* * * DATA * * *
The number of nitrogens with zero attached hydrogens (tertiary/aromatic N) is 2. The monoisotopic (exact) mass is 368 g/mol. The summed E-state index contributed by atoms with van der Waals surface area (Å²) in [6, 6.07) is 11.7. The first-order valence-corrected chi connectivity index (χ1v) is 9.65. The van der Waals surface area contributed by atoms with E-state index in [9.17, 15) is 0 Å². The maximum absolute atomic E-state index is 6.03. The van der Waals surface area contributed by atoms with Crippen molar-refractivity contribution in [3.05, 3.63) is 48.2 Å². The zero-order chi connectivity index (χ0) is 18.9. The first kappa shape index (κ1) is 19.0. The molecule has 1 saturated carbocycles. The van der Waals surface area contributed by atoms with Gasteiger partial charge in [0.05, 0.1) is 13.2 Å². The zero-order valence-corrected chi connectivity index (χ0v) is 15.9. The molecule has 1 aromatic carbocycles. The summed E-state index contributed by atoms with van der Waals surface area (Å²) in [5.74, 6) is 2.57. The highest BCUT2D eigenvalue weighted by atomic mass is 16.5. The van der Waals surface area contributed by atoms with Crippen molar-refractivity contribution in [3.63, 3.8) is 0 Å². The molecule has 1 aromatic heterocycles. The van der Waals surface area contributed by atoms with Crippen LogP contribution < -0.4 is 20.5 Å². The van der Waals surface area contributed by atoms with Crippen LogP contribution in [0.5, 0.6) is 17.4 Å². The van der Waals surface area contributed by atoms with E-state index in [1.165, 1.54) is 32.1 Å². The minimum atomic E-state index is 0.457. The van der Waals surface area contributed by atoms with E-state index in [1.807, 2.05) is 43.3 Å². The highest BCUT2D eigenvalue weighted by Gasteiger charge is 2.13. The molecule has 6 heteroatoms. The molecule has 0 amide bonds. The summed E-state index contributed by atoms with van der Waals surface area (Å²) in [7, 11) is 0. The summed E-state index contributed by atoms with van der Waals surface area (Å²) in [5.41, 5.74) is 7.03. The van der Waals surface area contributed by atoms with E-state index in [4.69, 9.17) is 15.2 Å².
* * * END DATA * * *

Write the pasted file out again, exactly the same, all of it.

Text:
The number of nitrogens with zero attached hydrogens (tertiary/aromatic N) is 2. The monoisotopic (exact) mass is 368 g/mol. The summed E-state index contributed by atoms with van der Waals surface area (Å²) in [6, 6.07) is 11.7. The first-order valence-corrected chi connectivity index (χ1v) is 9.65. The van der Waals surface area contributed by atoms with E-state index in [9.17, 15) is 0 Å². The maximum absolute atomic E-state index is 6.03. The van der Waals surface area contributed by atoms with Crippen molar-refractivity contribution in [3.05, 3.63) is 48.2 Å². The zero-order chi connectivity index (χ0) is 18.9. The first kappa shape index (κ1) is 19.0. The molecule has 1 saturated carbocycles. The van der Waals surface area contributed by atoms with Gasteiger partial charge in [0.05, 0.1) is 13.2 Å². The zero-order valence-corrected chi connectivity index (χ0v) is 15.9. The molecule has 1 aromatic carbocycles. The summed E-state index contributed by atoms with van der Waals surface area (Å²) in [5.74, 6) is 2.57. The highest BCUT2D eigenvalue weighted by atomic mass is 16.5. The van der Waals surface area contributed by atoms with Crippen molar-refractivity contribution in [3.63, 3.8) is 0 Å². The molecule has 1 aromatic heterocycles. The van der Waals surface area contributed by atoms with Crippen LogP contribution < -0.4 is 20.5 Å². The van der Waals surface area contributed by atoms with Crippen LogP contribution in [0.5, 0.6) is 17.4 Å². The van der Waals surface area contributed by atoms with E-state index in [1.165, 1.54) is 32.1 Å². The minimum atomic E-state index is 0.457. The van der Waals surface area contributed by atoms with E-state index in [1.807, 2.05) is 43.3 Å². The highest BCUT2D eigenvalue weighted by Gasteiger charge is 2.13. The molecule has 6 heteroatoms. The molecule has 0 amide bonds. The summed E-state index contributed by atoms with van der Waals surface area (Å²) in [7, 11) is 0. The summed E-state index contributed by atoms with van der Waals surface area (Å²) in [5.41, 5.74) is 7.03. The van der Waals surface area contributed by atoms with E-state index in [4.69, 9.17) is 15.2 Å².